GM’s luxury division plans to boost sales in China through a more appealing design for a younger clientele and by keeping prices competitive.
Even if the auto market in China has lately slowed down its pace, the luxury segment is increasing well above the overall trend. General Motors aims to change the buyers’ perception over its Cadillac brand by making the lineup more appealing to younger buyers, so it can steal some share market from its better-placed names such as BMW or Mercedes-Benz. “In China, young buyers already dominate the luxury market. Since Cadillac is a relative newcomer … it was far easier to begin to cultivate the desired positioning for the brand from the get-go,” Cadillac President Johan de Nysschen told Reuters in a recent interview. “You will see a softening of some of the hard edges, and more three-dimension styling on the side of the cars,” de he said. GM will also not develop anymore the typical China-focused long wheel-base versions. Instead, the Cadillac models are to be based on a global platform, as younger premium customers are not looking anymore to sit back, preferring to take the wheel.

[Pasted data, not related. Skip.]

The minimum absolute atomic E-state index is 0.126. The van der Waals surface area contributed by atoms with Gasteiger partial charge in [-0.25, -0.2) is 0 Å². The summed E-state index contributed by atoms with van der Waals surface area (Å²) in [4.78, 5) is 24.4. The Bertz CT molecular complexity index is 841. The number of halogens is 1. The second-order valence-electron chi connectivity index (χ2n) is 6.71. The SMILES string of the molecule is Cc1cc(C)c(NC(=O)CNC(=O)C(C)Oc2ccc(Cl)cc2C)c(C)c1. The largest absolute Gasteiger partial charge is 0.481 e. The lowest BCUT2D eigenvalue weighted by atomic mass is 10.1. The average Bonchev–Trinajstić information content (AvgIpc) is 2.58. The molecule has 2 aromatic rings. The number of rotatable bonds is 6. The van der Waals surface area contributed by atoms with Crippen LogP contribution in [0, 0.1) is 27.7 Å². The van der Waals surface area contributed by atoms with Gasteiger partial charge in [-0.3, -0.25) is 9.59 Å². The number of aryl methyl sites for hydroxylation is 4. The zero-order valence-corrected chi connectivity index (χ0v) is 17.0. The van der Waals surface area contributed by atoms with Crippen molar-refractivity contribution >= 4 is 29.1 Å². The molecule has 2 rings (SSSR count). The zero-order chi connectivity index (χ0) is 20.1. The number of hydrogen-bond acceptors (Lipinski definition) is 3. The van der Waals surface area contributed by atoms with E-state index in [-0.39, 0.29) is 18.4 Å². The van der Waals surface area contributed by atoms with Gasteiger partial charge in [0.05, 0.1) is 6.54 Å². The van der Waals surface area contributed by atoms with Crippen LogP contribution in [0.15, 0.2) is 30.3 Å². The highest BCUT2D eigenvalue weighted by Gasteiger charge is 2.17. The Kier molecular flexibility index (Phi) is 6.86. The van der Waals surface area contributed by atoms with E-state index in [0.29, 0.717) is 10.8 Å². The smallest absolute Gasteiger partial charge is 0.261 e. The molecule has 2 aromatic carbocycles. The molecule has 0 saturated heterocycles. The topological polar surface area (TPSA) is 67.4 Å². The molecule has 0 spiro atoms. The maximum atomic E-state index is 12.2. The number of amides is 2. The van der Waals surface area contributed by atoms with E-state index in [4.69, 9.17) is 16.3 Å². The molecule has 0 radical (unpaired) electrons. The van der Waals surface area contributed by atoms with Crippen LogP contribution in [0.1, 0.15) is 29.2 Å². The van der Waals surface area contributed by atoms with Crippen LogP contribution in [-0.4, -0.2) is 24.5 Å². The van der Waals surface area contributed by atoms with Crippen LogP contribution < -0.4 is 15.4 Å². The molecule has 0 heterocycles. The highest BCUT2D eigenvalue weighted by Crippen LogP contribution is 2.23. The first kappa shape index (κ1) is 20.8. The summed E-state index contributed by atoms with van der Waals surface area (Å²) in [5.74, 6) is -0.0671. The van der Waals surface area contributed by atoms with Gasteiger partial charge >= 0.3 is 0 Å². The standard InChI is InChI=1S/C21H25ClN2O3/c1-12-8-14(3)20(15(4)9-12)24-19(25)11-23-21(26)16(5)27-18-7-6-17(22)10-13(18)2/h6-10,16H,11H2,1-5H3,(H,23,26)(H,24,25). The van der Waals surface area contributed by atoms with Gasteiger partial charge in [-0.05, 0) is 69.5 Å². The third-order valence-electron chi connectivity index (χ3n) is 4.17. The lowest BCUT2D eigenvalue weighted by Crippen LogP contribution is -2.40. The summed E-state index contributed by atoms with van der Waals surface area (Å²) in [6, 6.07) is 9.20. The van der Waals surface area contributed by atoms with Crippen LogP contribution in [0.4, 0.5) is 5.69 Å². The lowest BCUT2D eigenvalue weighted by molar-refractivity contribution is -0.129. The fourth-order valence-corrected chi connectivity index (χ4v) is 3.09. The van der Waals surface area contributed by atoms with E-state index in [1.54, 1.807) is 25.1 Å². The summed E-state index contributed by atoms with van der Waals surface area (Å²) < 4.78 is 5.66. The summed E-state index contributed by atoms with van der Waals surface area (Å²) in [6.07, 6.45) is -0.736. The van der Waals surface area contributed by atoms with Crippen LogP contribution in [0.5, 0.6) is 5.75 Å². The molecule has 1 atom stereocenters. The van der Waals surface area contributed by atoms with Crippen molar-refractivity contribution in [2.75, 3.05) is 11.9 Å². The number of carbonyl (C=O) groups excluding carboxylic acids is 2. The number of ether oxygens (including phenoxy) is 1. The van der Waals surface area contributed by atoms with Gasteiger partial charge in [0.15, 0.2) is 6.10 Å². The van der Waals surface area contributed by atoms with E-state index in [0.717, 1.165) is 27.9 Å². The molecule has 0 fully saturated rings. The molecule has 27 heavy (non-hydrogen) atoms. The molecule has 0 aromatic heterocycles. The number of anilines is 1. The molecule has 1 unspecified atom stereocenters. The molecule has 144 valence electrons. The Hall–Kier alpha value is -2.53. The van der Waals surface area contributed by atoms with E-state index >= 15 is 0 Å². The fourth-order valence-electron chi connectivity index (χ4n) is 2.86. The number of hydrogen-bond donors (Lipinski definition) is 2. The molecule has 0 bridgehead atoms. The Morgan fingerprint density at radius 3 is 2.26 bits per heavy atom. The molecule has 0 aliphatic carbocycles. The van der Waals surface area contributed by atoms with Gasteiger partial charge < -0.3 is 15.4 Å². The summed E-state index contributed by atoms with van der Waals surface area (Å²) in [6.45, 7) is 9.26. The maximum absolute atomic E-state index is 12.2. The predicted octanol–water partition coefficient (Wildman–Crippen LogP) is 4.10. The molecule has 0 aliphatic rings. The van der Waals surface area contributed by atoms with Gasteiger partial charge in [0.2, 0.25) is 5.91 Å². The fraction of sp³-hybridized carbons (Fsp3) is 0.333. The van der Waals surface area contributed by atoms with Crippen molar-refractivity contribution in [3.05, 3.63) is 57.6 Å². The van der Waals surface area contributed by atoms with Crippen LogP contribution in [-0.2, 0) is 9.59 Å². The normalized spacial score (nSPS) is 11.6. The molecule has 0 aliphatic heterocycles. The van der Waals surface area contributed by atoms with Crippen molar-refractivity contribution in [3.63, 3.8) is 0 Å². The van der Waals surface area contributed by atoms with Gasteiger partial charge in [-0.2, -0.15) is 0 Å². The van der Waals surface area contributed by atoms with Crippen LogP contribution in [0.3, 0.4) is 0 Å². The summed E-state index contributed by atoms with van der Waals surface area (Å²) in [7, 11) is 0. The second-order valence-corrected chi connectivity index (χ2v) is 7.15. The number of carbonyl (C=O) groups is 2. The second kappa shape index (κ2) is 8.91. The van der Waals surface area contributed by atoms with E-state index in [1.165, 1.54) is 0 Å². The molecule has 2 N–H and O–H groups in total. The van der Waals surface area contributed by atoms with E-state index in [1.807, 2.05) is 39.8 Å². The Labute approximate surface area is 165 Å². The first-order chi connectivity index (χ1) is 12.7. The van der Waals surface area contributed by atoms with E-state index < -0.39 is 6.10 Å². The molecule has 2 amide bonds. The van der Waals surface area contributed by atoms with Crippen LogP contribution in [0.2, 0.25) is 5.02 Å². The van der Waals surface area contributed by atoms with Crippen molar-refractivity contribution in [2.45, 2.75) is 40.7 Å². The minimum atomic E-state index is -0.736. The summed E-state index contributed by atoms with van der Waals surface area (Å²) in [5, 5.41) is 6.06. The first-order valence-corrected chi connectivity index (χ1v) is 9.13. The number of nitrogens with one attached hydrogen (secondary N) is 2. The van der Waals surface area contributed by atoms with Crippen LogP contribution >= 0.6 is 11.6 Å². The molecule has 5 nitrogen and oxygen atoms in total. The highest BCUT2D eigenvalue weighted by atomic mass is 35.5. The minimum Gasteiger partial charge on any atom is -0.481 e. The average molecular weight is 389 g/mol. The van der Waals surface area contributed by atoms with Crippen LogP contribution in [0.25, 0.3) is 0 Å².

Cadillac’s China sales increased 17 percent last year to nearly 80,000 cars, or a 4.1 percent share of the luxury market, a rise driven by the ATS-L compact sedan and XTS large sedan. For 2016, the brand targets to overpass 100,000 units, Nysschen said. General Motors opened in January a new Cadillac plant at its SAIC-GM joint venture in Shanghai, with the start of production of the CT6 luxury sedan. This move is aimed at keeping prices competitive, by avoiding a 25 percent import tax.